Take a Virtual Tour of IKEA's New Sustainable Tiny Home
IKEA has designed and built a sustainable tiny home, and the space is available for free virtual tours online.
There are so many benefits to moving into a tiny home (as long as you can handle living in close quarters, of course) — and IKEA wants to give tiny house hopefuls an inside look at the lifestyle. So, IKEA has designed and built a sustainable tiny home, and the space is available for free virtual tours online.
Along with brand studio Vox Creative, IKEA created the “stylish, sustainable, and affordable” 187-square-foot tiny home, after being inspired by their “shared commitments to sustainability, inclusivity and innovation.” The goal of the project is to prove “that anyone, anywhere can live a more sustainable life,” according to IKEA.
“We built a sustainable tiny home from the ground up to better educate and inspire consumers to bring sustainability into their own lives,” IKEA added. The brand also helps this project will “[generate] awareness of the tiny home and [illustrate] the big impact that small, daily decisions can make for a better, more sustainable world."
You can take a free virtual tour of IKEA's tiny home online.
The tiny, mobile house was actually built back in March, and IKEA planned to take the tiny home on a tour across the U.S., stopping at various sustainable events around the country, letting people explore the small space. But once the coronavirus pandemic struck, IKEA obviously had to change plans.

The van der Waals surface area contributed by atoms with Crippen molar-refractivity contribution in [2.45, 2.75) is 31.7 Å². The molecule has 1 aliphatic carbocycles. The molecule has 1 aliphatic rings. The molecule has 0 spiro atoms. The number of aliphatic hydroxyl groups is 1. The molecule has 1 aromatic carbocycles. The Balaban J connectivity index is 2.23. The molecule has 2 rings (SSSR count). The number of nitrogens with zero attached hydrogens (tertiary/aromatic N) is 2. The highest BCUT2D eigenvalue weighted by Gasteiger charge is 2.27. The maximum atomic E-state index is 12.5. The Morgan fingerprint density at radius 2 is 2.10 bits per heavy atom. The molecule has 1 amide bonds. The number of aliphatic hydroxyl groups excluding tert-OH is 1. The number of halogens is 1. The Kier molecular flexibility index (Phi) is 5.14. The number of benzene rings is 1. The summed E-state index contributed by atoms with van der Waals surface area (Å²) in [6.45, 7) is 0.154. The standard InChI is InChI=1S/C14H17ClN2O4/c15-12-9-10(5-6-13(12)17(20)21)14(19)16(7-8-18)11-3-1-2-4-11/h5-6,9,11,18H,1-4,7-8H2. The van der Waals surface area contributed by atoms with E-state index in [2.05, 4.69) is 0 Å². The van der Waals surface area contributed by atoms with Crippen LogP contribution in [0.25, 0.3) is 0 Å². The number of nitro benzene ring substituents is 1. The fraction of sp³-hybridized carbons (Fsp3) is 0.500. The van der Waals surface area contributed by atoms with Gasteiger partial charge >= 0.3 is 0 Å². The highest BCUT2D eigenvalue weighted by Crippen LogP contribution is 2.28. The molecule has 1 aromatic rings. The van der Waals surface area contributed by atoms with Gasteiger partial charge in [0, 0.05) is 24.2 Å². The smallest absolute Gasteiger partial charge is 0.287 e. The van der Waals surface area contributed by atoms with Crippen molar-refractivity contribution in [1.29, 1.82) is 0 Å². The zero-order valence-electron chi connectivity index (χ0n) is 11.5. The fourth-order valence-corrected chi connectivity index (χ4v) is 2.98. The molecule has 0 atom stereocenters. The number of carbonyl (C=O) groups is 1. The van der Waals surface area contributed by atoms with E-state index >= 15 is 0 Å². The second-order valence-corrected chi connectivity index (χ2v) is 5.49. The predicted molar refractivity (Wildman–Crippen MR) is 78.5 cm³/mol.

So, IKEA and Vox Creative worked with Curbed to launch an in-depth virtual tour of the tiny home. The virtual tour is scattered with details about the space-saving furniture, electricity, appliances, and more, as well as tips on how people can make their own homes (whether tiny, large, or anywhere in between) more environmentally-friendly — because whether or not you’re ready to move into a tiny home, there’s so much to learn from the tiny home lifestyle.
IKEA's tiny home was photographed for the virtual tour on a sunny open field, flanked by a cozy outdoor seating area and solar panels. Once you virtually enter the Scandinavian design-inspired home, you’ll see eco-minded details like a water-saving sink, a gas-free portable cooktop, a wooden countertop made from “the whole tree,” and kitchen cabinets made from recycled plastic bottles.
Are tiny homes sustainable?
Of course, whether or not a tiny home is sustainable depends on the actual details of the home in question — but generally, tiny homes do have a lower environmental impact than larger homes. Tiny homes use up less land, require less electricity, generate fewer emissions, and require less building materials. They also force residents to downsize, often encouraging a minimalist lifestyle where owners only buy things they truly need.
According to Virginia Tech PhD Candidate Maria Saxton, who studied the environmental impact of living in tiny homes, people’s energy consumption typically goes down by about 45 percent when they move into a tiny home, as Curbed reported.
Saxton also found that tiny home owners were more likely to grow their own crops, buy less, recycle more, and produce less garbage — all things that can lower one’s environmental impact.
In addition, tiny homes often result in significant cost savings, as well as reduced time cleaning and maintaining the home and property.